IT HAS taken more than a month for the concerns regarding the proposed 20th amendment that have been expressed by a wide swathe of opposition political parties and non-partisan civil society groups ranging from religious clergy to professional associations to find expression within the ranks of the government parliamentarians. Their silence for so long can only be an indication of the dominance of president Gotabaya Rajapaksa who will be the primary beneficiary. The occasion for the show of dissent came with the seemingly routine release of a suspect detained by the police on suspicion of his involvement in a case in which the police now claimed no evidence had been found. But the fact that the case involved the suicide bombing that claimed the lives of over 250 persons on Easter Sunday in 2019 and led to the collapse of the country’s tourism sector gave both the arrest and the release a significance beyond the ordinary. It is a regular occurrence that people are taken into custody if they are suspected of being involved in a crime, but are released if no evidence surfaces against them. In the case of Riyaj Bathiudeen, however, there was always an element of politics in it. He was arrested a year after the bombings and after there had been a change of government that saw his brother’s political alliance lose power. At the time of his arrest the police claimed that Riyaj Bathiudeen was implicated in the Easter bombing and there was evidence that he had close links with the suicide bombers and had met with one suicide bomber prior to the attack on April 21. Five other suspects, including lawyer Hejaaz Hizbullah who continues to be in detention, were arrested along with him. Even at the time of the arrest, it was surmised that it could have been done with a political motivation of putting pressure on his brother to switch his allegiance to the government. The question is how the evidence that the police claimed was sufficient for an arrest should turn out to be insufficient and why only one person should be released when the others continue to be detained. It is to be noted that the rule of law calls for equity in treatment.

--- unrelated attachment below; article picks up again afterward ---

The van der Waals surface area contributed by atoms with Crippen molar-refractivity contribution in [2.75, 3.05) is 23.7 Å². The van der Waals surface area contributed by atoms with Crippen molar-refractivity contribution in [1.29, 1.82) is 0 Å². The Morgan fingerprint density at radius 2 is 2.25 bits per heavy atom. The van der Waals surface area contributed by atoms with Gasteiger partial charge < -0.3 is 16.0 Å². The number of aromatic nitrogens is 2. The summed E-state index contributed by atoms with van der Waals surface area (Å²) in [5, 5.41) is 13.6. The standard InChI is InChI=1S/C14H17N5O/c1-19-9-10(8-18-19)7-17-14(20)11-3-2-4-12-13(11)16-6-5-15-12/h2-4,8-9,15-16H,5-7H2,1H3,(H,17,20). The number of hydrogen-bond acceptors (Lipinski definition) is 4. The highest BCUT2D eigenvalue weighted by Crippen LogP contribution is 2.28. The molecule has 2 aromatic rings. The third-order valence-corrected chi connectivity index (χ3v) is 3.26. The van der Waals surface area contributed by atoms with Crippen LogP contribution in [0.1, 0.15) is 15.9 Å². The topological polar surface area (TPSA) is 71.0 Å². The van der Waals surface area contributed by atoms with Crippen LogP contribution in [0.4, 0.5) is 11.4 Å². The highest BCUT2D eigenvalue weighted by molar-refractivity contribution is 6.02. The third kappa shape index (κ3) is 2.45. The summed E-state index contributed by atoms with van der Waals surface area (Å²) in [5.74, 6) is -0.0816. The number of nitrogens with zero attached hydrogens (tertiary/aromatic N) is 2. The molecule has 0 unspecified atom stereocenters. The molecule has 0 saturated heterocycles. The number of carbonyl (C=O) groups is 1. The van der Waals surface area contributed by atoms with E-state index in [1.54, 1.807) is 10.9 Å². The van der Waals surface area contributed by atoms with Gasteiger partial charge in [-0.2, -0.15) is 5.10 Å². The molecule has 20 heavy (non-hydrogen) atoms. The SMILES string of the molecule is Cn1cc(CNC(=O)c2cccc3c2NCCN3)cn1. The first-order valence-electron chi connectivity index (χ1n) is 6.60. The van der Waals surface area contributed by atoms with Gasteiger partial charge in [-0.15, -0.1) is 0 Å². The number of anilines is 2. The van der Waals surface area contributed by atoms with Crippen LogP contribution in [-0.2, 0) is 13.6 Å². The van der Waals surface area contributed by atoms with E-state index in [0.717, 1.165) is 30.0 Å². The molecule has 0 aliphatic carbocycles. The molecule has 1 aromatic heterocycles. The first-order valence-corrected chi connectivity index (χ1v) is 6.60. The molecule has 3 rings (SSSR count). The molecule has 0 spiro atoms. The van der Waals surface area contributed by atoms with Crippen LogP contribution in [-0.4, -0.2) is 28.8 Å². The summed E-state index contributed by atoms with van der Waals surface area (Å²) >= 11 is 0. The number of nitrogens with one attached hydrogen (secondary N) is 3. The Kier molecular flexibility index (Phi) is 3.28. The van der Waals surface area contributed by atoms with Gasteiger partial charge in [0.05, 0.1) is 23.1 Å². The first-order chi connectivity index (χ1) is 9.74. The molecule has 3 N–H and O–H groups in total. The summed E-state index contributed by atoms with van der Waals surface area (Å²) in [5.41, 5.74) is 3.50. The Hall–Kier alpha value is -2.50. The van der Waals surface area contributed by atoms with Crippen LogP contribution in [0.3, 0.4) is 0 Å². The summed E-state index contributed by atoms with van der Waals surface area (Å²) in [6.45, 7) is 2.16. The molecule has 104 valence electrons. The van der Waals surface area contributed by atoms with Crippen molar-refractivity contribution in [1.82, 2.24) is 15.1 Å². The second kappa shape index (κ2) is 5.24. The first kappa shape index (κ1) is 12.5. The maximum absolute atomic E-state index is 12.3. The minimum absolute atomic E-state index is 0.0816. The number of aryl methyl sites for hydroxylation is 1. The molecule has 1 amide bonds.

Initially, the most prominent critic of the police reversal was the Archbishop of Colombo Cardinal Malcolm Ranjith who lost more than 200 of his adherents who fell victim to the suicide bombings that occurred in two churches within the Colombo diocese. The cardinal has been persistent in his demand that there should be truth, accountability and justice to the victims and their families who hope that their tears will not be in vain. The Easter bombing in 2019 was a complicated terrorist activity with many elements to investigate as is evident in the personal testimonies being provided these days to the Presidential Commission of Inquiry. The cardinal expressed his dissatisfaction on the release of a key suspect in the case and complained that police itself was contradicting their own statements. He also indicated that the sudden release could suggest a political deal.
THE political deal in question is to ensure that the government will have a two-third majority to pass the 20th amendment. The cardinal’s concern about a political deal could be a reflection of the difficulty that the government is encountering in mobilising the two-third majority in parliament required to pass the 20th amendment into law. There have been a few government parliamentarians who have had the courage to state that the 20th amendment is excessive in its attempt to transfer power from parliament to the presidency. The proposed amendment as it currently stands is an emasculation of the protections available to the people and also to other institutions of state available in the constitution. If even a few government parliamentarians do not vote for the amendment it will fail to achieve the two-third mark.